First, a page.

The last time I was on U.S. soil was in 2011 on a J-1 Visa. I opened a personal bank account with Bank of America in California. I didn't close it when I left. I still have money in the account and I sometimes use it for online transactions and/or international debit card payments/withdrawals.

If I start funding this account and continue using it to make payments and transfer money to another account in U.S. (e.g. my brokerage account), will I have anything to declare to the IRS?

The funding of this account might come from one or more of these options:

  1. foreign bank account under my name
  2. foreign bank account under a 3rd party name
  3. domestic (U.S.) bank account under a 3rd party name

The 2nd and 3rd scenario would come as a result of some freelancing activity done while I am out of the US (definitely would qualify for Non-Resident Alien status).

Do I need to declare it to IRS? Would I get taxed in U.S. or only in my country of residence?

2 Answers 2


Do I need to declare it to IRS?

The account? No. You do need to file a form W8-BEN with the bank though and make sure you maintain the correct information on it (it has your address there, so if you move - update it). Your account may be frozen until the form is provided, especially if it has activity on it.

The 2-nd and 3-rd scenario would come as a result of some freelancing activity done while I am out of the US (definitely would qualify for Non-Resident Alien status).

This you do have to report to the IRS. I'm guessing the payer is in the US, and would not know that you're a foreigner. In this case you're liable for taxes (if the payer knows you're a foreigner - they must withhold the taxes on your behalf). The payer will report payments to the IRS, so you have to submit your own tax return for a match.

If there's activity on your account that might be suspicious, it will be reported to money laundering unit in the US Treasury Department, that may come after you through the treaties the US might have with your home country (tax treaty, extradition treaty, etc).

  • Thank you for your answer. So then I have a question, how come sites like elance.com, freelancer.com, etc. work with foreign citizens? Cause I don't think they withhold any taxes, although they know you are a foreigner. It is just the fact that I'd use an US bank account to receive my money that changes everything?
    – Alex
    Mar 21, 2013 at 1:14
  • @Alex you have to submit W8-BEN to these sites. If you fail to deal with IRS, IRS can force these sites to freeze your money or withhold from your distributions (even if they don't do it themselves). I don't know if they withhold or not from foreigners, but I know that they may and they can.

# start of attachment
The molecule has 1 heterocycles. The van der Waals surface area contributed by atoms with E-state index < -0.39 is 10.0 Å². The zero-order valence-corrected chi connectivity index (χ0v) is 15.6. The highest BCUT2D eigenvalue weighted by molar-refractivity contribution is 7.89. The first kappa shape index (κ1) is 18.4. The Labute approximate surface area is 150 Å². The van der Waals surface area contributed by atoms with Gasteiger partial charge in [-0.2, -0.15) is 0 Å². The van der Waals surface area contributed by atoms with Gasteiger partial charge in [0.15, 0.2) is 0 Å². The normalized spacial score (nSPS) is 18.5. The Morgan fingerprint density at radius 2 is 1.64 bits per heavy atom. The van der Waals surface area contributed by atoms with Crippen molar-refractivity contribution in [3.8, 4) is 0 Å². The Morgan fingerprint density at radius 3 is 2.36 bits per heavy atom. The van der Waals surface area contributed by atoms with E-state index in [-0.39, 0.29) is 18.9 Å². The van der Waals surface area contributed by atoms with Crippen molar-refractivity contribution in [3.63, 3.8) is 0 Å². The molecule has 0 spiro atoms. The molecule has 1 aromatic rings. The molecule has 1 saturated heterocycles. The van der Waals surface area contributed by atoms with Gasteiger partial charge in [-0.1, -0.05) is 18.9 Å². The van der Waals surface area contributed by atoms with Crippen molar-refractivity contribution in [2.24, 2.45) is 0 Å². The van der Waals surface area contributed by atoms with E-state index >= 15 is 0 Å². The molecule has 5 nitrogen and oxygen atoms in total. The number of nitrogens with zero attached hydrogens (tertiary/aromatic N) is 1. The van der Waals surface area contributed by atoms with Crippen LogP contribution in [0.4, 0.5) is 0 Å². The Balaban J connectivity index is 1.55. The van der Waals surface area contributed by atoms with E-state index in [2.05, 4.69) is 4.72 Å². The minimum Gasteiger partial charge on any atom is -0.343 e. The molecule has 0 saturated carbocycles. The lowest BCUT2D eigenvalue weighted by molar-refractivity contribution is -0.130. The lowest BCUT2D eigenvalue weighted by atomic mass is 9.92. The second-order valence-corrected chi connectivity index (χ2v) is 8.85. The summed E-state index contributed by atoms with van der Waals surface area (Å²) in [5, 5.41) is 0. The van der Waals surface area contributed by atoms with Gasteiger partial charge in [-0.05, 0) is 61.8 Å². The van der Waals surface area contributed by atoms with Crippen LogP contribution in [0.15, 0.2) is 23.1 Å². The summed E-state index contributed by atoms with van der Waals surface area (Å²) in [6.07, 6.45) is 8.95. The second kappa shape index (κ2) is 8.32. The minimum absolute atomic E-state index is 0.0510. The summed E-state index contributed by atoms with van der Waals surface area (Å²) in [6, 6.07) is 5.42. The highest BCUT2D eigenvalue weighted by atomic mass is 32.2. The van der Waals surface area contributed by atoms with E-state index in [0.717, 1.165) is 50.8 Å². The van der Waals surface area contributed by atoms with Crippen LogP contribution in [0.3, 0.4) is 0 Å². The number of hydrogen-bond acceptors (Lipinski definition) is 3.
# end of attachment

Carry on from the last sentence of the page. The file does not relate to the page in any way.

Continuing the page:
– littleadv
    Mar 21, 2013 at 4:14
  • Right, I understand that. So I send an W8-BEN to the sites, to my bank where I have the account in the US. Now, if I withdraw money from one of these sites to that account in US, do I still need to file anything else to IRS?
    – Alex
    Mar 23, 2013 at 3:41
  • @Alex if you have taxable income then yes, you do.
    – littleadv
    Mar 23, 2013 at 5:57
  • I'm sorry, I still don't get it :) How do you define taxable income? What I had just described counts as taxable income?
    – Alex
    Mar 23, 2013 at 10:45

To answer my own question, at least to the extent of my understanding.

Here the IRS says that all income for a foreign person from a US-based company is taxable with 30%. Here the IRS says that this tax should be withhold at source by whomever pays you. In case there is a tax treaty with the country, the tax can even be waived in the US. Of course, if you don't declare it in your home country, the US bank could probably give information requested by the home country authorities.

For the other two cases (when there's no US party involved) I can't find anything on the IRS website, which kind of make sense. If I am using an account in the US just to receive and send money shouldn't imply any tax.

Thanks to @litteadv for pointing me into the right direction.

  • 1
    Oh the art of knowing how to ask the question to get the answers you need... You asked about bank account, yet expect an answer about which transaction has tax consequences.
    – littleadv
    Mar 24, 2013 at 4:47
  • I'm sorry for any confusion, but I though I asked about the funding of the bank account (the transaction you are mentioning), not the bank account itself. The bank account itself was put into equation only because it was the only thing on US soil and relates to all the scenarios described. Why would I declare a bank account to the IRS? I'm pretty sure they know what my bank accounts are.
    – Alex
    Mar 24, 2013 at 8:24
  • 1
    why would you be using a US bank account if both you and your client are outside of the US? Seems to me to be fishy at the least. You're volunteering to pay extra exchange fees and wire fees, and what is your gain from that?
    – littleadv
    Mar 24, 2013 at 20:12
  • @littleadv: because my brokerage account is in the US and actually I avoid fees that way.
    – Alex
    Mar 25, 2013 at 7:28
  • 1
    what that has to do with anything? It looks like you may be in quite a trouble tax-wise. I suggest you take your situation to a professional. With my untrained (but educated with my own history) eye I can see several pitfalls in the situation you seem to be having.
    – littleadv
    Mar 25, 2013 at 7:37

You must log in to answer this question.

Not the answer you're looking for? Browse other questions tagged .